A Love Letter to All That Made It Great – Grass Pants Muses on Anniversaries (Mostly About Sonic Generations, Though)

So, I am a weak man and the Steam sale has done more damage to my wallet than throwing it in a fire. One of the (many) games I’ve picked up this past week was Sonic Generations and something struck me. A lot of games are hitting milestones lately. Mario and Zelda recently celebrated their 25th anniversary, Kirby’s gearing up for his 20th, and Generations was a giant love letter to the past twenty years of Sonic. So I figured it would be fun to take a look at the way these big, important years were handled.

First, let’s talk Mario because it’s probably the most polarizing of the bunch. All Mario got for standing the test of time were some wallpapers and a direct port of a SNES compilation. Now, don’t get me wrong. I picked it up about the time it came out and it was worth the price, setting me back about 20 bucks. The soundtrack and little booklet absolutely made it for me and the box is proudly on display here at Grass Pants HQ. But… I can’t help but be a bit disappointed with how Nintendo handled it. No real fanfare, no big exciting stuff.

Zelda, on the other hand, had a huge multi-media campaign. Orchestras (including a CD), the first ‘real’ swordplay game in the series (courtesy of the Wii Motion Plus), and even a nifty little accessory in the form of the golden, Triforce-branded Wii Remote. I’m admittedly surprised they didn’t release a compilation, since we haven’t had one since… Wind Waker came out, if I’m not mistaken? And it didn’t even necessarily contain the best of the best. The fanfare and presentation was definitely better than Mario, but outside of a in-game reference (see the line in Skyward Sword about it being the Sky Knights’ 25th anniversary when the game begins), there wasn’t a whole lot of gaming stuff to celebrate it. They definitely handled it better than their Mario anniversary, though.

I can’t say a huge lot about Kirby, but this gives me an excuse to write a small paragraph so hey why not! Kirby’s anniversary collection looks like the right way to do a compilation game. They’ve got all the classics (conveniently enough the games I covered in my Kirby retrospective series a few weeks ago!), but it’s not just four or five ports. They’ve included brand new (to my understanding) challenge stages and even a little Kirby Museum which gives a timeline of the Kirby series and some other nifty stuff that happened that year. Also, the game comes with a soundtrack and a little booklet, much like Mario. If you haven’t seen the trailer, take a look.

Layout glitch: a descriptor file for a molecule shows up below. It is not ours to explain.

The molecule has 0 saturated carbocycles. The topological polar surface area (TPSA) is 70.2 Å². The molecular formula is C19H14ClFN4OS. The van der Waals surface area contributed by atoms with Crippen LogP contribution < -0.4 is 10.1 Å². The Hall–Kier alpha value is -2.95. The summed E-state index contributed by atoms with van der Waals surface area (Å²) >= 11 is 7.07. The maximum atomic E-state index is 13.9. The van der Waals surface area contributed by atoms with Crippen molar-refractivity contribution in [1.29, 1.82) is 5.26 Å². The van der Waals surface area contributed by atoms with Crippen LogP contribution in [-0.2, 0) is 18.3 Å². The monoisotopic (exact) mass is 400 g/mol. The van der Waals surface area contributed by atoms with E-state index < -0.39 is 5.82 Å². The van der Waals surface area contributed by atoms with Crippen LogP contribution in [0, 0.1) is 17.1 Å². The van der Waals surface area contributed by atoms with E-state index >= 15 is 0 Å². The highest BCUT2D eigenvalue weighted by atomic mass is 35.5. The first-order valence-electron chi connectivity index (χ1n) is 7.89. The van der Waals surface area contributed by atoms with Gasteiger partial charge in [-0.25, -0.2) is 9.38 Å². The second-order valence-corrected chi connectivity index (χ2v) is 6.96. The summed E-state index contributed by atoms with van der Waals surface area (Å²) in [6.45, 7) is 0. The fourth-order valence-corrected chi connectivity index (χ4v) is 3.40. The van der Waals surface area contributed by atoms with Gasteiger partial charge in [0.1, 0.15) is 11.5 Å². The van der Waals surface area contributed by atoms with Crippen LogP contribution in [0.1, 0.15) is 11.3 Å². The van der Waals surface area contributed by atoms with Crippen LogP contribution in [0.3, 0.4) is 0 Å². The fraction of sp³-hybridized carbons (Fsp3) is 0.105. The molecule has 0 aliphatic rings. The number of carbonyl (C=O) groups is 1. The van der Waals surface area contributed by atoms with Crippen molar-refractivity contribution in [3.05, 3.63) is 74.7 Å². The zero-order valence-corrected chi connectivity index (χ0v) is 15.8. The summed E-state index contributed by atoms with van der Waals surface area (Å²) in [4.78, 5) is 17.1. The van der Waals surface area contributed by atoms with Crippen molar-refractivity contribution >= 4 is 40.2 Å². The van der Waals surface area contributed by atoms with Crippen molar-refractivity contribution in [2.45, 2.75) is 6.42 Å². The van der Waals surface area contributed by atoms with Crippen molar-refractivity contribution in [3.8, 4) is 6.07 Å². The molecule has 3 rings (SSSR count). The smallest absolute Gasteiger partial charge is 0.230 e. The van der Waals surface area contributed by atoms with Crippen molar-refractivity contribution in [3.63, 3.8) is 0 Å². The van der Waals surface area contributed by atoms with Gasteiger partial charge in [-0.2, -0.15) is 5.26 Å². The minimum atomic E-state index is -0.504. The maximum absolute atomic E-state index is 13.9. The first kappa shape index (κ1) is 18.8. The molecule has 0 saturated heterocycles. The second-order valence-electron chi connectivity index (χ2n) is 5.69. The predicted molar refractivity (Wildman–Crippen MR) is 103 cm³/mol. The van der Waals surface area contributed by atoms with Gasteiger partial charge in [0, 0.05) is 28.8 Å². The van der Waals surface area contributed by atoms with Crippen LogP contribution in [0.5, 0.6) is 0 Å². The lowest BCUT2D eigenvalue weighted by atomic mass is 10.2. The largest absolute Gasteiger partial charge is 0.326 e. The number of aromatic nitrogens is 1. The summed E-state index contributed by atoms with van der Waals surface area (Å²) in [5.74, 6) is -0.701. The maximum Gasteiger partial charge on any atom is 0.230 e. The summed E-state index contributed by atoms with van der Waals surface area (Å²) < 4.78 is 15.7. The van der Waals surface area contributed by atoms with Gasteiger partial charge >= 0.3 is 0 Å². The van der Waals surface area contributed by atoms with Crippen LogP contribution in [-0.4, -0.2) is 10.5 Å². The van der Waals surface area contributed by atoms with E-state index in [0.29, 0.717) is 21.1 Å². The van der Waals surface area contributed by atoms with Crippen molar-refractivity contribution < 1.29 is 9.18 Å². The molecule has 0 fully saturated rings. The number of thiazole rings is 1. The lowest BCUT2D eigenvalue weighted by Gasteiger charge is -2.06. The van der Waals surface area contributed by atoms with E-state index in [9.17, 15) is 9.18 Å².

Now, compilations and giant multi-media campaigns are nice and all… but is that really the way to celebrate twenty (or twenty-five) years of success? By throwing together some stuff in a box, adding some nifty sidegames and information, and calling it a day? Shouldn’t an anniversary celebration like this be a love letter to everything that made the series great? Yes. Yes it should.

And that’s where Sonic Generations comes in. Sonic Generations is a love letter to everything that made the series great. Sega, after years of producing ‘just okay’ titles, finally put out something truly memorable. It was a heartwarming experience seeing modern and classic Sonic work together and noticing all of the little background details and hearing that horrible running out of air music. Actually that last one was terrifying, but this is truly how you celebrate something as big as this.

My favorite moment in the game had to have been at the very end. Not the gameplay, not the dialogue, but the hundreds (or so) Sonic fans who came together after the credits rolled to wish Sonic a happy birthday. It really shows the love that the fans have, being willing to stick by something they care about this much after all the gimmicky gameplay and annoying characters. It shows the love that the company has that they’re willing to completely abandon the gimmicks, no I don’t count two Sonics as a gimmick, and not adding in any new characters, no Time Eater doesn’t count, and just put forth a giant love letter to everything that made Sonic great. I really hope people pay attention to what Sega did with Generations, because if you’re gonna celebrate something, celebrate it right. Anyway, that’s me for now. Thanks for reading and have a good’un.

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